Car Dealers

Nov 2, 2005
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I had a problem with my car. Rear wiper stopped working the day after its first MOT. I won't mention the dealer for obvious reasons.

Two weeks after seeing dealer to get it fixed under up to 60k miles of which my car had only done 21k, the dealer said 50% would be paid for. He informed me that he refused the offer saying it was unacceptable due to mileage, and I would have to be patient to have the repair at no charge.

I was very, very patient ( 6 weeks) upon calling again for an update and necessity to have the work done due to our current weather, he informed me the factory (not sure what this means) had now refused and I would have to foot the bill.

Thankyou I said to the dealer. Down went the phone. Up went the phone, I contacted the manufacturer complained, and my car is now going to a different dealer on Monday 19th. I was very impressed with front line Vauxhall excellent service, one happy customer. Also pleased with my son who made me complain.
 
Nov 6, 2005
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The major drawback of the franchised dealer arrangement is that we, the customer, are totally dependent on the competence and goodwill of the dealer.

Involving the manufacturer seems to work eventually with cars but not with caravans.

This is a problem which affects both car sales and caravan sales. In both cases, there may be good dealers out there, but it's difficult to find them. I've never been able to find a good caravan dealer in the Midlands. Finding a good car dealer isn't much easier.

My own solution to the problem is to only buy a car or caravan that I can service / repair myself, once the warranty has finished and then keeping them for long periods before replacement. I know I have to put up with dealer servicing / repair during warranty but I've reduced that to a smaller proportion.

My last caravan was replaced at 18 years old, when it started to leak and we get 15 years out of our cars, unless they're written off first by someone else's careless driving.
 
G

Guest

I agree with Roger's sentiments, but question how realistic his solution is. I used to work as a motor mechanic, but this was in the long gone days of Austin Cambridges etc. I can balance 2 SU carburettors fine, but have about as much idea of the computerised systems nowadays as any layman. Yes, I can change the brake pads etc, but am getting too old to crawl around under the thing. Similarly, with the caravan, I can appreciate brake adjustment, chassis greasing etc, but what about the gas systems? Yes, again I did fit a fridge to my Mustang caravan in 1974, but was very concerned to get the gas lines right, and that one didn't even have any electrics to worry about.

Like Roger, my car is 15 years old but I let Volvo sort it out. It is only once a year.
 
Nov 6, 2005
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If you'd seen the poor work carried out by an Approved Caravan Workshop on our Bailey, when repairing a cooker fault, resulting in a potentially fatal gas leak - you wouldn't have any qualms about doing it yourself.

I do confess to being of the age when I don't want to get cold and wet doing servicing or repairs. I've found a good independent garage who do my Mot, supply and fit tyres and the odd job that requires specialist equipment. They're not expensive, they don't do work I haven't asked for, they retain all parts for inspection without being asked so I don't feel ripped off.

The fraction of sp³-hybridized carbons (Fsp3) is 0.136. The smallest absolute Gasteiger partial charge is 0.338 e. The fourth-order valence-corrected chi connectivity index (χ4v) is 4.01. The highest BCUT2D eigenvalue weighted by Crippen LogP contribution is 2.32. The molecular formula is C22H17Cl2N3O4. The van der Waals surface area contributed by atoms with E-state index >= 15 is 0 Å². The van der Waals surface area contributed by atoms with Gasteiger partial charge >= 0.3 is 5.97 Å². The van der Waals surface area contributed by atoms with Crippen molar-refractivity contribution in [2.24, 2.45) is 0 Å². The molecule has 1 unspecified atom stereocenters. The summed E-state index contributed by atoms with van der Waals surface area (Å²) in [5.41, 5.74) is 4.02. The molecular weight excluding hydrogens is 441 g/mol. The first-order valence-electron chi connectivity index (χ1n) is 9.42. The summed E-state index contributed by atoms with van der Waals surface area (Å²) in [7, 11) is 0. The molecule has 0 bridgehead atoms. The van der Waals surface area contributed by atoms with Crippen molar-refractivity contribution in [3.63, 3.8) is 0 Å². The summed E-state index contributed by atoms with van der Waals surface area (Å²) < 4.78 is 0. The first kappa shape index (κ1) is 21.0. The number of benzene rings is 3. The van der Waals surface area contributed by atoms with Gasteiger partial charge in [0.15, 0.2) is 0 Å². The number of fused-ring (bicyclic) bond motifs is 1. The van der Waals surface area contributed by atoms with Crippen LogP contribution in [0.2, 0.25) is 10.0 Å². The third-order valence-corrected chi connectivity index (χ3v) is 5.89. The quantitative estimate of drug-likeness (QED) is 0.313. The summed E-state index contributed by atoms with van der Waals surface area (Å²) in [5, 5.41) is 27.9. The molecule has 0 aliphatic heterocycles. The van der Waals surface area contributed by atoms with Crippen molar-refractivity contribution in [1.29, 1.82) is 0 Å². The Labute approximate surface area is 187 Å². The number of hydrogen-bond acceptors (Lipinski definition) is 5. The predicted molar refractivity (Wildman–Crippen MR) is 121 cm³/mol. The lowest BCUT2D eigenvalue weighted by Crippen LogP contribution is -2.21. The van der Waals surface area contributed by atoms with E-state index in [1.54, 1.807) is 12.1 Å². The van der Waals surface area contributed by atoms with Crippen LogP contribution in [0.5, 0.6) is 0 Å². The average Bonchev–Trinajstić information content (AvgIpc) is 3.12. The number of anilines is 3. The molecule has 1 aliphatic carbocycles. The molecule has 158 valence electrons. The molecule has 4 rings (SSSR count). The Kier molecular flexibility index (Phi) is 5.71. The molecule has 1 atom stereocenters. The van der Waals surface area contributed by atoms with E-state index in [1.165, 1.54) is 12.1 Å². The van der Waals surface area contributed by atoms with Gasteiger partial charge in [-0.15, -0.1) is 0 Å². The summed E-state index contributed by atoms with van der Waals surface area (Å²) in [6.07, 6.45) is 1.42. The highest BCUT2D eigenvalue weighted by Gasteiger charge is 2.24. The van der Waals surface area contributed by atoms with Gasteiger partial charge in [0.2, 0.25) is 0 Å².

I just wish I could find somewhere similar for the caravan.
 
G

Guest

Roger,

Your comments are very valid, but we are apparently back at the usual British thing of accepting poor service. If your van was serviced by a Bailey Approved Dealer in order to maintain its warranty and major faults resulted then I am sure a good lawyer would have Bailey paying out a lot of compensation. After all you are following their stipulated Contract, and if their approved agent breaks it, then they are ultimately responsible.

I am not suggesting for a moment you have done anything the rest of us wouldn't do. The result is what you are after. But it is a sad state of affairs when the service provided by a major manufacturer falls so far short of acceptability. Dealers are licensed by manufacturers so are acting as agents and therefore the manufacturer has accepted the responsibility. Maybe it is time that caravans were made by the Japanese. I gather that Japanese cars have the highest customer satisfaction ratings.
 
Nov 6, 2005
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The sooner the Japanese and/or Koreans start building caravans for the UK, the better. It worked wonders for the European car industry and would work wonders for the caravan industry.

We would still have the problem with dealers, though!
 
Mar 14, 2005
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If you'd seen the poor work carried out by an Approved Caravan Workshop on our Bailey, when repairing a cooker fault, resulting in a potentially fatal gas leak - you wouldn't have any qualms about doing it yourself.

I do confess to being of the age when I don't want to get cold and wet doing servicing or repairs. I've found a good independent garage who do my Mot, supply and fit tyres and the odd job that requires specialist equipment. They're not expensive, they don't do work I haven't asked for, they retain all parts for inspection without being asked so I don't feel ripped off.

I just wish I could find somewhere similar for the caravan.
Ask you car garage to do the running gear on the caravan! They my find it is a useful additional service they can offer.
 

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